Daesum Butler, of Whitesburg, wears her New Year’s Eve glasses at Underground Atlanta during the 2015 New Year’s Eve Peach Drop. The music, fireworks and the descent of the 800-pound Peach that are traditionally part of the New Year’s Eve celebration at Underground may take place at Woodruff Park this year. HYOSUB SHIN / HSHIN@AJC.COM

New Year’s Eve celebration, Peach Drop, might move to Woodruff Park

Watching an eight-foot Peach drop toward Underground Atlanta has been the traditional way for Atlantans to welcome in the New Year.

Atlanta Curbed is reporting that this year the Peach may drop into a new locale. Curbed quotes sources saying that the party will move a few blocks north to Woodruff Park.

Channel 2's Nicole Carr reports.

For 28 years the city has hosted an all-day party on Dec. 31, featuring bands, food, confetti, and the ceremonial lowering of the 800-pound Peach from a tower above Underground. The traditional New Year’s Eve celebration at Underground Atlanta should draw 100,000 people, according to PeachDrop.com.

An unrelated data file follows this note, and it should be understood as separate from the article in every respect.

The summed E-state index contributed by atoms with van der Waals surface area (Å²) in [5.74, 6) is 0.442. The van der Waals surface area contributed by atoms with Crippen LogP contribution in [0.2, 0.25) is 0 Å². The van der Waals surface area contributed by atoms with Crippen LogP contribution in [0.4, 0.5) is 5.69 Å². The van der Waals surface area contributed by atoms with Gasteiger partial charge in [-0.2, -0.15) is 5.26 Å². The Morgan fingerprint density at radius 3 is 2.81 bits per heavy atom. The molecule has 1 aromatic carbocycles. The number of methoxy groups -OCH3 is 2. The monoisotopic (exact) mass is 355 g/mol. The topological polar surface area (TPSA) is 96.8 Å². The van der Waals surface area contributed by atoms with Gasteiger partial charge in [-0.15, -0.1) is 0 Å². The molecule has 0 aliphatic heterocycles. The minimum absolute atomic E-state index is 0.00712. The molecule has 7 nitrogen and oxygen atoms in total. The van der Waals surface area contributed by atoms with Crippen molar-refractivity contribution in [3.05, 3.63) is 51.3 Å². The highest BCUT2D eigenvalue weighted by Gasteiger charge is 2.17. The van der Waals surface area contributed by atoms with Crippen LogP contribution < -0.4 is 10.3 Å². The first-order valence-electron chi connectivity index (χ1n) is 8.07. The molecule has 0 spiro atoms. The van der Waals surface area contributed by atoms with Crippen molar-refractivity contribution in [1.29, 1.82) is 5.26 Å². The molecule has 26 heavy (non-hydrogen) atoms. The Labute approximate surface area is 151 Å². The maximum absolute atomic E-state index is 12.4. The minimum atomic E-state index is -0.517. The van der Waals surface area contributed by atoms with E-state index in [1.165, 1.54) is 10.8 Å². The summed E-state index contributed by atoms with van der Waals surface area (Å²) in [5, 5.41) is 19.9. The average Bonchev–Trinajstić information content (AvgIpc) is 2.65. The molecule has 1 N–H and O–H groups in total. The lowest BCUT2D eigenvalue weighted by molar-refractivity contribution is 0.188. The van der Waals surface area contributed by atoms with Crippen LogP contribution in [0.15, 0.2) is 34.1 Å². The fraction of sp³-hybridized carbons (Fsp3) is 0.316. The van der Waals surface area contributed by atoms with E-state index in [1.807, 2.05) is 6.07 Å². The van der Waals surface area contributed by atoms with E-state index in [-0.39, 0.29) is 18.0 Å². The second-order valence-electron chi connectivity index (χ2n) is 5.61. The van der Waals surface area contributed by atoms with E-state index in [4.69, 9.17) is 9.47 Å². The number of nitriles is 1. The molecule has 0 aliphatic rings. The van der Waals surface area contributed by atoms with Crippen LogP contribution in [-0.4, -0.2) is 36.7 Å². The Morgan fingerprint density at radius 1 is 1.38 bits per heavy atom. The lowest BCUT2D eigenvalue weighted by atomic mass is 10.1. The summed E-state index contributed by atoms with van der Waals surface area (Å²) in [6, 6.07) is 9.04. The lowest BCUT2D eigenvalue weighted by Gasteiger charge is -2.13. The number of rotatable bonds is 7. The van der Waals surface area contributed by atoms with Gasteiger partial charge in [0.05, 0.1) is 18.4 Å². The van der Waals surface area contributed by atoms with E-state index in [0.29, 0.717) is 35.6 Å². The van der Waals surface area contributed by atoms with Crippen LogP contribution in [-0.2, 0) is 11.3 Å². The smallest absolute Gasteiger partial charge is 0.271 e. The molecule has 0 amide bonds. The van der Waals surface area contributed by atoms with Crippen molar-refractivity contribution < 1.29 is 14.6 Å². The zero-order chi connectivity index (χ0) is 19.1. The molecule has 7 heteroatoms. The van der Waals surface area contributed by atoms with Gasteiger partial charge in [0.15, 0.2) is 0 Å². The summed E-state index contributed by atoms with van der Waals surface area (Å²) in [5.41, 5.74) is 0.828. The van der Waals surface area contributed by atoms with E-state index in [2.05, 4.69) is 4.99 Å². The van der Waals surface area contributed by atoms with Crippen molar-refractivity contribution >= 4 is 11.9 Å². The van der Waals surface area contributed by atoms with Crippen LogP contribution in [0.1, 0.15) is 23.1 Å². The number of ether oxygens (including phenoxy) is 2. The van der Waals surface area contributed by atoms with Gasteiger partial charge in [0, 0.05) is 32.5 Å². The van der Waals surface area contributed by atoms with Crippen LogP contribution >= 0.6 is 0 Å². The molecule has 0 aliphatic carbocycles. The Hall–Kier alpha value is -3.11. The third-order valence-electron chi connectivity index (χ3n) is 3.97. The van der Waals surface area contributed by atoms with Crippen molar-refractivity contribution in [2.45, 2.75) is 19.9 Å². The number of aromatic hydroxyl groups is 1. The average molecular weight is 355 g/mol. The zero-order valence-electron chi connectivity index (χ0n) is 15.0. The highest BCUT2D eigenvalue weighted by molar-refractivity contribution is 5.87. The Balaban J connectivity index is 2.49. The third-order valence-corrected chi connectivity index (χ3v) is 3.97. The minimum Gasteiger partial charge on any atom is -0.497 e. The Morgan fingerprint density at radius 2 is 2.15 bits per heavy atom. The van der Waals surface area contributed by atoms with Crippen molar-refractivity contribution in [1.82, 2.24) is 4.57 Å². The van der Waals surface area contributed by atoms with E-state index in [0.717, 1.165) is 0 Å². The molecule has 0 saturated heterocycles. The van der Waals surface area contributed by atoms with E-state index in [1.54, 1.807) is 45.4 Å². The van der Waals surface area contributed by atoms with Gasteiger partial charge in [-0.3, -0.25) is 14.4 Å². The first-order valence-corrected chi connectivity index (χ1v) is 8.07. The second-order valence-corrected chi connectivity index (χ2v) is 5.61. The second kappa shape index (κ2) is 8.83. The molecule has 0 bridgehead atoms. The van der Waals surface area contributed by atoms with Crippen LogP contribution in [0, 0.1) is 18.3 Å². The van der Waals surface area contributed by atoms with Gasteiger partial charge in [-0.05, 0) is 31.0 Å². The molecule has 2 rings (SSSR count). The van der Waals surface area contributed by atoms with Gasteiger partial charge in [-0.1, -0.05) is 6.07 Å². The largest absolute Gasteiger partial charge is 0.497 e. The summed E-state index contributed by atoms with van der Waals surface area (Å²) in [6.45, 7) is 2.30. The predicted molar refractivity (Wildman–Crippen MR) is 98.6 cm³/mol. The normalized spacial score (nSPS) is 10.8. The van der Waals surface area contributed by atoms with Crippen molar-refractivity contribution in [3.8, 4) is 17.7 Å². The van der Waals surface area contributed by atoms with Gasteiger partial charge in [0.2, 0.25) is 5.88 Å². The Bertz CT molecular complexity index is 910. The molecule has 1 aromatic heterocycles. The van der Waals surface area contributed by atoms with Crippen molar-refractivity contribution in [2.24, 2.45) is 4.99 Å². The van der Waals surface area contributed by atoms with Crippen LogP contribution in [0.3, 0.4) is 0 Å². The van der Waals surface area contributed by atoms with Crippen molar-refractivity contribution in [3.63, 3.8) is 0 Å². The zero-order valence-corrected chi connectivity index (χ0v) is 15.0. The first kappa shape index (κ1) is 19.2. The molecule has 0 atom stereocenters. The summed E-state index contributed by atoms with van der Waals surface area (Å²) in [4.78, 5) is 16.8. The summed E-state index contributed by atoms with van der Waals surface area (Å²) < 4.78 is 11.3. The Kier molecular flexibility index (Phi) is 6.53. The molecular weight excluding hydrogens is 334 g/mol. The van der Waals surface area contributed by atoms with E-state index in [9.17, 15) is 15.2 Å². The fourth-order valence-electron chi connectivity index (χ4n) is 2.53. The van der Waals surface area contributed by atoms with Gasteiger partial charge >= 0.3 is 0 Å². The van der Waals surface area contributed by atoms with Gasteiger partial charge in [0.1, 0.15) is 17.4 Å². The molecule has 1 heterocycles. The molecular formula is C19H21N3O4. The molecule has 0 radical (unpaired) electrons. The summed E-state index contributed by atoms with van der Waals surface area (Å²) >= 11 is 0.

Curbed suggests that this year the Peach will drop from the Flatiron Building, which is owned by Live Nation, which is also a sponsor of the festivities.

The sale of Underground Atlanta to WRS Real Estate Investments this year may have had an impact on the decision whether to keep the annual New Year’s Eve celebration at Underground. CURTIS COMPTON / CCOMPTON@AJC.COM
Photo: The Atlanta Journal-Constitution

Speculation about whether the event would be relocated was ramped up with the sale this spring of Underground Atlanta to the South Carolina firm WRS Real Estate Investments. The sale had been announced two years ago, but was postponed due to complications, including questions about easements from MARTA and railroad companies.

Plans for the purported $300 million overhaul of Underground would turn it into a live-work-play community with apartments and a grocery store. WRS paid $34.6 million for the money-losing mall including 12 acres of land. The sale of Underground occurred in a year that also saw the sale of two dozen downtown properties to a German developer, Newport Holding GmbH, raising the prospect of a revitalized downtown south of Marietta Street.

A spokesperson for the city of Atlanta said the city had “nothing to disclose just yet.”

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